Internet forums are overrun with complaints about Pokémon Go sucking up phones’ batteries like some kind of deranged Zubat. While Niantic, the game’s publisher, is currently working on a patch for this issue it still raises the question about why this problem wasn’t recognised before the game’s launch.
When researching new products, we at Hook Research often find that the most successful companies tread a fine line between pushing the limits and respecting established barriers. Augmented reality is ushering in a whole new era in gaming, but this problem applies more broadly to all apps that significantly reduce battery life in the pursuit of entertainment.
As these applications become more and more common is it time to stop ogling at the technological possibilities and instead start working within technical limitations?
Gotta Catch ‘em all on Pokémon Go (before your battery dies)
In a report issued by Deloitte at the end of last year, almost 70% of those surveyed reported ‘battery life’ as the biggest limit on their mobile phone – and this was before virtual monsters started roaming our streets.
Now, apps like Pokémon Go – and its predecessor, Ingress, to a lesser degree – have become known as notorious battery hogs. Anyone who has whiled away an afternoon chasing down their nearest Ratatat will attest to the highs that accompany each successful catch, and the gut churning lows when you realise that you’ve blown through half your battery before your second morning coffee. CNET have recently run a little test to see just how much battery the game is costing you. On an iPhone 6, with 80% brightness, good signal, and no background applications, catching them all will drop your battery by 15% every 30 minutes. In comparison, scrolling through Facebook for half an hour will only set you back a mere 5%.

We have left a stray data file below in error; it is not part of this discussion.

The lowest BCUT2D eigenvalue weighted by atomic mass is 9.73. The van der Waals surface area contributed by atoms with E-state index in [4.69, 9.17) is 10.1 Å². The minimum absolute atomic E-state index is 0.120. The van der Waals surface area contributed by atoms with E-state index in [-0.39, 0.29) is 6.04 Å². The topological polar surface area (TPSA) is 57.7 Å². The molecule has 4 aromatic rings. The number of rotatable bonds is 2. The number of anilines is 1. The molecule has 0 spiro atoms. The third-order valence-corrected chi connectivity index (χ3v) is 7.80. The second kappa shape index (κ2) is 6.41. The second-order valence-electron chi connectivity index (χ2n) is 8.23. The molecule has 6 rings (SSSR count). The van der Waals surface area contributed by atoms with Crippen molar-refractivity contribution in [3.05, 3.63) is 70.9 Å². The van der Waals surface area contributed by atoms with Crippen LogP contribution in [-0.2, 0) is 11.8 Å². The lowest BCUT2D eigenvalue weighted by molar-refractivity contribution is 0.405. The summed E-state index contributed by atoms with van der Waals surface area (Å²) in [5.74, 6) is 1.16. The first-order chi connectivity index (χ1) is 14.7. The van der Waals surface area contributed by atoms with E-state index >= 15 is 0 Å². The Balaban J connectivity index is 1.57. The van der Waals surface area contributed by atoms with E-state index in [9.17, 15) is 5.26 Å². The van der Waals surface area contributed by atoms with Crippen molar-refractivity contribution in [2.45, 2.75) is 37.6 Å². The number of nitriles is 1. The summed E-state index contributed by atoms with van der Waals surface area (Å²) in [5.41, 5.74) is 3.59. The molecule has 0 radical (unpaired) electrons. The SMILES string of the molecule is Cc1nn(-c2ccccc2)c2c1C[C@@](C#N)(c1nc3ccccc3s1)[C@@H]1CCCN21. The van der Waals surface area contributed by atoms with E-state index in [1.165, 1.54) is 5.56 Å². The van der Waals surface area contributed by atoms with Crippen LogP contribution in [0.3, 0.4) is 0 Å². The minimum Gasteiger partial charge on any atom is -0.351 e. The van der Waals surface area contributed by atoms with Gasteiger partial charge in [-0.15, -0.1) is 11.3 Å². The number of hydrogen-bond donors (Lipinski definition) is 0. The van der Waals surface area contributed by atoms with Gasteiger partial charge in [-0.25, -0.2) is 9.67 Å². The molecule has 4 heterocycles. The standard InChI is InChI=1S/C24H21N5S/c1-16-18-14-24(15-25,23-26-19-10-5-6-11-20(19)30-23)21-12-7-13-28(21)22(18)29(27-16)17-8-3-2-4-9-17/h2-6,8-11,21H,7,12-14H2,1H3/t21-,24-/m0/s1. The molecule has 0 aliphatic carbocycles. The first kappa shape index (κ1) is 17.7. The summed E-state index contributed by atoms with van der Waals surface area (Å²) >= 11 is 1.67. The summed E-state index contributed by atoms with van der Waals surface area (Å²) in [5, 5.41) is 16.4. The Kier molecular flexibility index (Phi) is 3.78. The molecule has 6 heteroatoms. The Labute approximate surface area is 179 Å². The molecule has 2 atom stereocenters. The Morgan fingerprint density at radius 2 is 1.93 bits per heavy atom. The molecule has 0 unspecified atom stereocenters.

A practical necessity or a limitation on creativity?
There is a danger when speaking about limitations in a creative space.
Creatives should be encouraged to dream big, and to produce ideas that stretch current technology to its limits. In this sense, imposing limitations on such blue-sky thinking may be seen as counter-productive. Yet keeping in mind the practical restrictions on your art is necessary as well, particularly in regard to our mobile phones as we now depend on these machines for so many interactions in our everyday lives. So while we now have the technical ability to create incredibly immersive, always-on digital worlds, should app developers actually be focusing on more practical issues impacting consumers?
What do you think? Have your say in the comments or on Twitter!